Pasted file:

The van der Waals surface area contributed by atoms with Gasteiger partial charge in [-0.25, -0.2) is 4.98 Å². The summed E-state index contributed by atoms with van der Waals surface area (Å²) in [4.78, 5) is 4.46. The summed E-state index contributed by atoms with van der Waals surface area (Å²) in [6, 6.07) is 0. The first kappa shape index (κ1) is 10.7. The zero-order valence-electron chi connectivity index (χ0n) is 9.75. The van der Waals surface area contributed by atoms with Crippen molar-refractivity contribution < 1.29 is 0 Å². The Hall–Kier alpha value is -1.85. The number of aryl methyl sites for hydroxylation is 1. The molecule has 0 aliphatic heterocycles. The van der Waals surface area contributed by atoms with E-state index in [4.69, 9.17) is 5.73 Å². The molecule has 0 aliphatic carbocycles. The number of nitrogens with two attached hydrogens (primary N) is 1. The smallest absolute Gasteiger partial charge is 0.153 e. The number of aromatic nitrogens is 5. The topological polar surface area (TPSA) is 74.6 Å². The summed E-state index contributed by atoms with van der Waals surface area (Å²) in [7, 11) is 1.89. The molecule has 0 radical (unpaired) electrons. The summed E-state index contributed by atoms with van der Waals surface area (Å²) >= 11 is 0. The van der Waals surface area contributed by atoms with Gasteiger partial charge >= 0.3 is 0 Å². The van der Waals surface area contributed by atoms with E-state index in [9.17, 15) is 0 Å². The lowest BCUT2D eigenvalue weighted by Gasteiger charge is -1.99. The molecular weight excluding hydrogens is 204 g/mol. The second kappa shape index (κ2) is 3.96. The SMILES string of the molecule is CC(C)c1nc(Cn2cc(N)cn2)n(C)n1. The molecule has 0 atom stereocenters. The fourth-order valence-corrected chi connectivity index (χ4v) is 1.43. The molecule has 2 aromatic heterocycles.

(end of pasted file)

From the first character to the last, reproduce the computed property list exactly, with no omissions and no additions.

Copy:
The van der Waals surface area contributed by atoms with Gasteiger partial charge in [-0.25, -0.2) is 4.98 Å². The summed E-state index contributed by atoms with van der Waals surface area (Å²) in [4.78, 5) is 4.46. The summed E-state index contributed by atoms with van der Waals surface area (Å²) in [6, 6.07) is 0. The first kappa shape index (κ1) is 10.7. The zero-order valence-electron chi connectivity index (χ0n) is 9.75. The van der Waals surface area contributed by atoms with Crippen molar-refractivity contribution < 1.29 is 0 Å². The Hall–Kier alpha value is -1.85. The number of aryl methyl sites for hydroxylation is 1. The molecule has 0 aliphatic heterocycles. The van der Waals surface area contributed by atoms with E-state index in [4.69, 9.17) is 5.73 Å². The molecule has 0 aliphatic carbocycles. The number of nitrogens with two attached hydrogens (primary N) is 1. The smallest absolute Gasteiger partial charge is 0.153 e. The number of aromatic nitrogens is 5. The topological polar surface area (TPSA) is 74.6 Å². The summed E-state index contributed by atoms with van der Waals surface area (Å²) in [7, 11) is 1.89. The molecule has 0 radical (unpaired) electrons. The summed E-state index contributed by atoms with van der Waals surface area (Å²) >= 11 is 0. The van der Waals surface area contributed by atoms with Gasteiger partial charge >= 0.3 is 0 Å². The van der Waals surface area contributed by atoms with E-state index in [9.17, 15) is 0 Å². The lowest BCUT2D eigenvalue weighted by Gasteiger charge is -1.99. The molecular weight excluding hydrogens is 204 g/mol. The second kappa shape index (κ2) is 3.96. The SMILES string of the molecule is CC(C)c1nc(Cn2cc(N)cn2)n(C)n1. The molecule has 0 atom stereocenters. The fourth-order valence-corrected chi connectivity index (χ4v) is 1.43. The molecule has 2 aromatic heterocycles.